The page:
We caught up with PADI AmbassaDiver, Florine, to find out what inspires her diving journey and travels around the world!
What was it that inspired you to take your first breath underwater?
Since I was a little girl, I always knew I wanted to swim underwater with the fish. I was lucky enough to grow up near the ocean, but somehow, it wasn’t an area with much diving but more sailing and windsurfing which was my first water sport.
When my parents started to take my brother and me to the French Caribbean islands of Martinique and Guadeloupe, I first started snorkelling and freediving and I would spend as much dive as possible below the surface. One year, my parents announced they would treat the whole family to a Discover Scuba Dive, I was thrilled. From my very first seconds underwater I felt so good, relaxed and hooked for life.
However, knowing the hefty price of scuba diving in the 90’s, I never dared to ask again to my parents, who were already putting all their savings in offering us a lovely tropical holiday, I felt I was already very lucky. I waited 10 years to have a job and a paid vacation. I flew to Thailand for a month and passed my Open Water Diver Certification and Advanced Open Water Diver, and never stopped diving from then.
You’ve travelled to over 40 countries and dived in many of them, was it the diving that inspired the travel, or vice versa?
Travelling already hooked me a long time ago. My initial idea when I passed my Open Water was “if there is any cool diving in the area I’m visiting, that could be useful!”. I was so wrong. As I quickly found out it was just impossible to see everything in a lifetime, I realised that scuba diving was the perfect way to see the world through a common theme. I don’t want to choose between travels and scuba diving; I want both.
So for example, I really wanted to explore Argentina, which is not a scuba diving hotspot. It didn’t matter, I built my itinerary around the best scuba diving sites in Argentina, and it took me to some places I would have never found otherwise. During this trip, after diving in the Beagle Canal near Ushuaia, Tierra del Fuego, I fell in love with cold water diving, and I decided it was time to buy my very own drysuit.
Less than a year after, I was moving to Scotland, so it wasn’t a bad idea at all! With a drysuit in my scuba diving bag, I could from then travel to any destination in the world no matter the temperature conditions.
Now, my mission is to show people you don’t necessarily need to be rich to do the same!
Do you have a favourite dive or dive memory?
From the moment people learn I’m a dive travel blogger this is always the same question that pops up again and again. I feel quite embarrassed because it is so hard to say this place is the best. I don’t believe in ranking because scuba diving is a sport that is so vast in types and interests that the ranking is depending on who you’re talking to.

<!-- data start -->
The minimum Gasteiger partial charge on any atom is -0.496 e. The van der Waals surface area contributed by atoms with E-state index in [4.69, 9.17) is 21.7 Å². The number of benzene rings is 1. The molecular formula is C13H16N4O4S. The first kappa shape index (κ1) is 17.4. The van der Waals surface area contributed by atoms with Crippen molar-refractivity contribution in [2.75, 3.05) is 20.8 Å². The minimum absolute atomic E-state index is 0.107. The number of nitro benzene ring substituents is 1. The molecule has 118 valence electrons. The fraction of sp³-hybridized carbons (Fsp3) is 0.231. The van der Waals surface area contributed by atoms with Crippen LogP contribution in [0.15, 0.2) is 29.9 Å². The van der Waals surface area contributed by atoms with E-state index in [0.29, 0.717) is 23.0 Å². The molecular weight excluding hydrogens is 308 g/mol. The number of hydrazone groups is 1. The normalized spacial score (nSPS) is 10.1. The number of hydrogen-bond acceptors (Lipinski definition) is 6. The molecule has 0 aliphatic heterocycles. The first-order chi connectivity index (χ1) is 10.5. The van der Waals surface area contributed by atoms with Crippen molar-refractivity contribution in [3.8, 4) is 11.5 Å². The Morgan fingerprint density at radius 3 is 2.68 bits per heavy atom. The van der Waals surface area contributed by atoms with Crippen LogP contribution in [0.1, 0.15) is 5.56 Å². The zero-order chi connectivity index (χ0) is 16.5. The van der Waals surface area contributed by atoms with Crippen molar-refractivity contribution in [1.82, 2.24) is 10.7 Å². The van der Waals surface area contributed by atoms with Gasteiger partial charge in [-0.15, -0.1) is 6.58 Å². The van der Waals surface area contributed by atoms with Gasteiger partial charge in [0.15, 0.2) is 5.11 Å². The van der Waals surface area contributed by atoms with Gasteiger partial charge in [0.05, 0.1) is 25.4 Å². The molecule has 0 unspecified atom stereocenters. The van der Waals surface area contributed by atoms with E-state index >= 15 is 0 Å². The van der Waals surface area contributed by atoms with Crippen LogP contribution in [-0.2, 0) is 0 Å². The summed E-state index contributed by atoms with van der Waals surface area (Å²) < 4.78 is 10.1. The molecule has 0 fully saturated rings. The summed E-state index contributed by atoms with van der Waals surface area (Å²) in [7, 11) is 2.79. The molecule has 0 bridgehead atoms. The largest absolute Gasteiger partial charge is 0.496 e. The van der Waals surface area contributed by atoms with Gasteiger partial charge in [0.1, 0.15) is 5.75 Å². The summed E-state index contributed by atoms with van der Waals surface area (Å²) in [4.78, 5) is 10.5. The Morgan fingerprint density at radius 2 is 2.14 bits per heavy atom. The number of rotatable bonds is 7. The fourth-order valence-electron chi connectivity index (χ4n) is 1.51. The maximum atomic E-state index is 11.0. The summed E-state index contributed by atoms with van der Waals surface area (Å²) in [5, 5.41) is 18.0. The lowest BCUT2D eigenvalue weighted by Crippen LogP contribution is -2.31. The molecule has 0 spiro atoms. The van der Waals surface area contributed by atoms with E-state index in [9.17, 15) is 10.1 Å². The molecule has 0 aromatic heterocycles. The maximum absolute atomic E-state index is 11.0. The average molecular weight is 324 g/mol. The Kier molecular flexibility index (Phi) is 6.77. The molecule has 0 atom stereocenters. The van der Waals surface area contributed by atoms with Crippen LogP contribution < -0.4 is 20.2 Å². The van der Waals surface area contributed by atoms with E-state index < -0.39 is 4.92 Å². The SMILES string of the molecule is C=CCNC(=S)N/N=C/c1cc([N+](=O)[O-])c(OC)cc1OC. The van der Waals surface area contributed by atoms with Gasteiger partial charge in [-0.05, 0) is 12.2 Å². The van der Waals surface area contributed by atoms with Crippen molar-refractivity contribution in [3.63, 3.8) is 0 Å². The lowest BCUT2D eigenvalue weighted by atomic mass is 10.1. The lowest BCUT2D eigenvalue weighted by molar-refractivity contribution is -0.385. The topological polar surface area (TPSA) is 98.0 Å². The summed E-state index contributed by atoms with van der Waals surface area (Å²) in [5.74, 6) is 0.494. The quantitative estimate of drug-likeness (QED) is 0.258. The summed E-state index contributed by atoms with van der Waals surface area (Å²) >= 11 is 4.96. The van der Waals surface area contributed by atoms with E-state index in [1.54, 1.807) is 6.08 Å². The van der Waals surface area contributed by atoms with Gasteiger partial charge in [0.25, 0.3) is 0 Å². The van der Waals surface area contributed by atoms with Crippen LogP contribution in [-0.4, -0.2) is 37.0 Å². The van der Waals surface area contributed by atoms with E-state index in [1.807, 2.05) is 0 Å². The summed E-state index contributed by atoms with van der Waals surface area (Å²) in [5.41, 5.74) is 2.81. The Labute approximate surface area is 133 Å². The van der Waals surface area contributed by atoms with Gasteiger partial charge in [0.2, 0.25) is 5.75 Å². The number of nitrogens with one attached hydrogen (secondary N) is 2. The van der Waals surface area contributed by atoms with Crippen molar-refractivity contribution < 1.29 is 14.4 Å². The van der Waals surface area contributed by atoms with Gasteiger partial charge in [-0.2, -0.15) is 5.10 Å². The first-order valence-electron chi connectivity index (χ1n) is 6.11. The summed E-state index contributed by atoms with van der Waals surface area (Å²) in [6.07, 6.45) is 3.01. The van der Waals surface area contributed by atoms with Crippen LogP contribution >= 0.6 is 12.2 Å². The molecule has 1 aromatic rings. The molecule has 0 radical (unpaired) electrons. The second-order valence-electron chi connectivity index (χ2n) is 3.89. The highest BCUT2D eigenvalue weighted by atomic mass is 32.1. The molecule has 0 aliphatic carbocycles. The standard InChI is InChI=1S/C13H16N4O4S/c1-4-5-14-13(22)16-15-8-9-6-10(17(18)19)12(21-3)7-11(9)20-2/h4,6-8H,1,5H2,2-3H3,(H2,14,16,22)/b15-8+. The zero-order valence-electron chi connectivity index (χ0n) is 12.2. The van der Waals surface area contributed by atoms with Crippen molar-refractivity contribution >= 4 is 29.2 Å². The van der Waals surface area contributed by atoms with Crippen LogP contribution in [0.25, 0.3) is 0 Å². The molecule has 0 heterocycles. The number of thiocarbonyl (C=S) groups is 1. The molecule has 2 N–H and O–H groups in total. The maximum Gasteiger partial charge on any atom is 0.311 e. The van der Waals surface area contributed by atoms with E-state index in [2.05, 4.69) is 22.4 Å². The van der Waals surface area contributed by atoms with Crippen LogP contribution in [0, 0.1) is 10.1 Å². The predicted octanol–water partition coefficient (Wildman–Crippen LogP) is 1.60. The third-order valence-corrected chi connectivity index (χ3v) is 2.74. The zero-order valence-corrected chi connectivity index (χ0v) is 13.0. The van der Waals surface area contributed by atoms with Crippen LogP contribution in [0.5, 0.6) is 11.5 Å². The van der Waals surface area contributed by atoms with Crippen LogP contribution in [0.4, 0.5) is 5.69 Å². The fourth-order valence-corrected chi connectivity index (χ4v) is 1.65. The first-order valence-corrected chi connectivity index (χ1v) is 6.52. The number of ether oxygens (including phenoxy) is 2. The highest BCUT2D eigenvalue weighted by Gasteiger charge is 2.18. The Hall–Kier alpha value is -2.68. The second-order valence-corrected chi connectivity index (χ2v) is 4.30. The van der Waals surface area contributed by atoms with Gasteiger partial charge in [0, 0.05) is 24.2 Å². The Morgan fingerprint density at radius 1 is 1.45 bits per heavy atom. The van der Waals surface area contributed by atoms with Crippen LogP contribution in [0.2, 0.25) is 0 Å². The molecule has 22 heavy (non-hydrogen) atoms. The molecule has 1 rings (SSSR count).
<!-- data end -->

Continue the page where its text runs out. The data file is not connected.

However, I have a thing for Indonesia like many other scuba divers, but I’ve seen such a little part of it. So this is usually the answer I give to people, explaining Indonesia is such a large country with a vast array of scuba diving experiences from macro muck diving to encounters with the marine big 5.
For the cold diving part, Silfra in Iceland will always remain in my top 3 because 100 m visibility means you are not swimming, but flying in water!
You talk about conservation on your blog, what is it that’s inspired you to write so passionately about it?
I trained as a renewable energy engineer, and I worked on solutions to fight climate change hoping to bring my contribution to “save the world”. If during the 10 years of my engineering career, I knew quite well the causes and impacts of global warming, being a scuba diver brought a totally new dimension to my understanding. The ocean absorbs 93% of the global warming, so it is the ecosystem which is taking the highest toll.
Through my writing, my dearest hope is to show people that there isn’t a climate change problem and an ocean problem. Everything is linked. I also want to carry a positive and motivating message because it can sometimes feel overwhelming about what to do. You don’t need to be perfect; you just need to start. One thing at a time.
What does my PADI mean to you?
The aspect I appreciate the most about PADI is how inclusive it is. Wherever you live, no matter if you’re a girl or a boy, no matter your level of education, everyone can become a scuba diver if he or she is passionate about it. By spreading thorough standards of recreational diving safety and responsible diving all over the world, and making it affordable, we can open up the beauty of the ocean to potentially everyone. And as Cousteau said, “People protect what they love”.
Read more about Florine’s adventures on her blog World Adventure Divers.